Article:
To relieve ear pain or discomfort, first try to open the eustachian tube and relieve the pressure.
- Chew gum
- Inhale, and then gently exhale while holding the nostrils closed and the mouth shut
- Suck on candy
When flying, do not sleep during the descent. Use these measures frequently to open the eustachian tube. Allow infants and children to nurse or sip a drink during descent.
Divers should descend and ascend slowly. Diving while you have allergies or a respiratory infection is dangerous, because barotrauma may be severe.
If self-care attempts do not relieve your discomfort within a few hours, or if the barotrauma is severe, you may need medical intervention.
Medications recommended may include:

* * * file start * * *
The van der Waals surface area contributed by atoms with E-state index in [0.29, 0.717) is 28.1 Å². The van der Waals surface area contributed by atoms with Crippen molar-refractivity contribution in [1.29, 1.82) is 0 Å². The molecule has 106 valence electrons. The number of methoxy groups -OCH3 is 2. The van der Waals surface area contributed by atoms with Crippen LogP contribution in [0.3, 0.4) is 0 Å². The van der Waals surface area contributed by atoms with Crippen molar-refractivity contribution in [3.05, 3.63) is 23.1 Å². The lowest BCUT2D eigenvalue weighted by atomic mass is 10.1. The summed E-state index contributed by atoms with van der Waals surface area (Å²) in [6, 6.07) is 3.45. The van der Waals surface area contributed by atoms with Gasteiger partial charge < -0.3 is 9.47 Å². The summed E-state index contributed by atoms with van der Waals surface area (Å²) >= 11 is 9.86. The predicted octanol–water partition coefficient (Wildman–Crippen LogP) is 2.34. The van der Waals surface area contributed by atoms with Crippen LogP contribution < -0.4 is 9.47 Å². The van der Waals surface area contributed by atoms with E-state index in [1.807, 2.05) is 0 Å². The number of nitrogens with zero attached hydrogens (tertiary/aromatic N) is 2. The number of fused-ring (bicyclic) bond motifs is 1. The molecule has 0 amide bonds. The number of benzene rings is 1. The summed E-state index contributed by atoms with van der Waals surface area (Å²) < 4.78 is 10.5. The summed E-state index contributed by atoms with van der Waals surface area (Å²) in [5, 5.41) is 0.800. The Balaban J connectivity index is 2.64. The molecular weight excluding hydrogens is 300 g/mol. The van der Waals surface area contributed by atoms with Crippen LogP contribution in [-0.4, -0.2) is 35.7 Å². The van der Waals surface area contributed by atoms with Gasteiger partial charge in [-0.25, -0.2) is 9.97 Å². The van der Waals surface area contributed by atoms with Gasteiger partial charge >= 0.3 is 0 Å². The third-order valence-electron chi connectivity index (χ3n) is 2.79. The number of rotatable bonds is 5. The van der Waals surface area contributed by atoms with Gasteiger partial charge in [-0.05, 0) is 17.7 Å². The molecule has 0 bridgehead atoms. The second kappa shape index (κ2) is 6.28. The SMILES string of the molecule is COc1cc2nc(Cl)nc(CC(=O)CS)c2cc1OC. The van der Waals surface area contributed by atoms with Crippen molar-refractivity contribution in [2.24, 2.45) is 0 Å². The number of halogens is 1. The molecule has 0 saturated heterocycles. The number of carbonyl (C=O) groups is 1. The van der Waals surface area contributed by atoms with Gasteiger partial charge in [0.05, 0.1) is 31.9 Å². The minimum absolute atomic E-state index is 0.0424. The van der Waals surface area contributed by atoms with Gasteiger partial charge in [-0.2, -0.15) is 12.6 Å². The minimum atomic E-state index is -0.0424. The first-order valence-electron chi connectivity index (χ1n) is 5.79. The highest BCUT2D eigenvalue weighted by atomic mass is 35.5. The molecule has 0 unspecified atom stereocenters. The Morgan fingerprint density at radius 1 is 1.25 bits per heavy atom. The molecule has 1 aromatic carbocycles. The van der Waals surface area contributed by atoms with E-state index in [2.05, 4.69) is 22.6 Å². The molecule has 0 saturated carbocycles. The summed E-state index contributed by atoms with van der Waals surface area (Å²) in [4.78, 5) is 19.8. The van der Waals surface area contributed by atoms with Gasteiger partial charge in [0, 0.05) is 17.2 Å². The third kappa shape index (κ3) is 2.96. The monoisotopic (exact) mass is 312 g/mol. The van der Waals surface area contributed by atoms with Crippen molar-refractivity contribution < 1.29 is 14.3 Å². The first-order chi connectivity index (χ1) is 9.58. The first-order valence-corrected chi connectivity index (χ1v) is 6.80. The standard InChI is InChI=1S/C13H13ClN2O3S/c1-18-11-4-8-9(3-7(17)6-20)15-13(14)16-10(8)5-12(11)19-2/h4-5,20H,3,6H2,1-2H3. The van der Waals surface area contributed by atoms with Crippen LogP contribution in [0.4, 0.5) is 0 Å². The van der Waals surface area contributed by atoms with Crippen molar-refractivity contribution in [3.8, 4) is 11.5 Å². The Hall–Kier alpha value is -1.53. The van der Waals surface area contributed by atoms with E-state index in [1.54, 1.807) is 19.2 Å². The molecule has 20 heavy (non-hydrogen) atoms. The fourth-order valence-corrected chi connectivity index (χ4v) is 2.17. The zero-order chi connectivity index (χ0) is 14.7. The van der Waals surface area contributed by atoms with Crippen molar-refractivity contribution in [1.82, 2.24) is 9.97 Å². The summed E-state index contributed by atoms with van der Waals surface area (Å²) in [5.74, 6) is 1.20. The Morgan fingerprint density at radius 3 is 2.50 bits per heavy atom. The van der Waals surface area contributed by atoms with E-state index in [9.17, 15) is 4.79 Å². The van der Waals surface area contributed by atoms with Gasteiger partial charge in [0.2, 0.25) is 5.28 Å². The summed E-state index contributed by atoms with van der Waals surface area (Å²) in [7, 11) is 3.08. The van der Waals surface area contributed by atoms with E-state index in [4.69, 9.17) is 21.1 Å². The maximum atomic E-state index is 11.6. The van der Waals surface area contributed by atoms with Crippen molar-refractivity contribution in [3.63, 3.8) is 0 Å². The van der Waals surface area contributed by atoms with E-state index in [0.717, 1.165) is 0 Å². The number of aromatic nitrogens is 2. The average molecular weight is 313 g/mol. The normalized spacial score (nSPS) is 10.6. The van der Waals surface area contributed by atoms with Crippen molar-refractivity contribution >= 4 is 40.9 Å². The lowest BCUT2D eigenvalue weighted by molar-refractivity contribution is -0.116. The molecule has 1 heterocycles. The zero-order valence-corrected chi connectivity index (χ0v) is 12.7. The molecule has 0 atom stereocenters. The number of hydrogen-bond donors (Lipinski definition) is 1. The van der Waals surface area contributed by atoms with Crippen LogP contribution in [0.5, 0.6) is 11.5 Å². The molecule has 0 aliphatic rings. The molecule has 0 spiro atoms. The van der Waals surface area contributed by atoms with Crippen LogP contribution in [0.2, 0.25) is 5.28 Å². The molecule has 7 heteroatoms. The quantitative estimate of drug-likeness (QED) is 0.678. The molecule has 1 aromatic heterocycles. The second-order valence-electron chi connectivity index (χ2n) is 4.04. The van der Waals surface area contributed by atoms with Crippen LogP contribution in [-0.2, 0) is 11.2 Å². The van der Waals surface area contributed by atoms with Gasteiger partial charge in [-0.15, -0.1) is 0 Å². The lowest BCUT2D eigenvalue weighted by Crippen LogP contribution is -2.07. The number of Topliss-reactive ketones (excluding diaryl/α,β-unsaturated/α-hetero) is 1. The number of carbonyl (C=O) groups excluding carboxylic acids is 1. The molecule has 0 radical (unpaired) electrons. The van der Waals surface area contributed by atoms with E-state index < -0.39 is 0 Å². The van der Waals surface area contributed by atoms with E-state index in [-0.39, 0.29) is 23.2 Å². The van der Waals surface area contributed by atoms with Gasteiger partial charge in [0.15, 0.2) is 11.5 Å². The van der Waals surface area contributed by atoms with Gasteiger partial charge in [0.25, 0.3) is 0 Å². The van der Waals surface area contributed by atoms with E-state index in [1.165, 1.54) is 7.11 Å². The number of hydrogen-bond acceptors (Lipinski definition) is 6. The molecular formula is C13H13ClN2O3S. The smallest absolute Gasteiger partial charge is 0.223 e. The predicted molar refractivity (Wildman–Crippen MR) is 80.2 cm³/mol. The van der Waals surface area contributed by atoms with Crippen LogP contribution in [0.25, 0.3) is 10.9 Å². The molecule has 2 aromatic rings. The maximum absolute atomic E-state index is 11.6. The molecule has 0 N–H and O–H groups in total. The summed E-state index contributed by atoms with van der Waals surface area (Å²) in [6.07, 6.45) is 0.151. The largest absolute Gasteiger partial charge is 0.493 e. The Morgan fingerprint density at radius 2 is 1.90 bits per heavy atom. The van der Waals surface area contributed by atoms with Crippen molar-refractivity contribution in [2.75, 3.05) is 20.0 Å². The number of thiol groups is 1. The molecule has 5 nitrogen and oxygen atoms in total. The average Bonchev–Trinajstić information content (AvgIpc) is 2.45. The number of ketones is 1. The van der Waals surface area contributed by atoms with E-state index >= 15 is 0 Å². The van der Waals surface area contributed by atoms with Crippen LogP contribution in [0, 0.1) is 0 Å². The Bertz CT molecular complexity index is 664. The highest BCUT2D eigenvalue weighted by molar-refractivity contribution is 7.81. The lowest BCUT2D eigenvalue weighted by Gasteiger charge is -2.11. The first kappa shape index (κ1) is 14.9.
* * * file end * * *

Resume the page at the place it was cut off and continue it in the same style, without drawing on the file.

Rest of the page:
- Decongestants taken by mouth or by a nose spray
These medications may relieve nasal congestion and allow the eustachian tube to open. Antibiotics may prevent ear infection if barotrauma is severe.
If the tube will not open with other treatments, surgery may be necessary. A surgical cut is made in the eardrum to allow pressure to become equal and fluid to drain (myringotomy). However, surgery is rarely necessary.
If you must make frequent altitude changes or you are susceptible to barotrauma, you may have tubes surgically placed in the eardrum. This is not an option for scuba diving.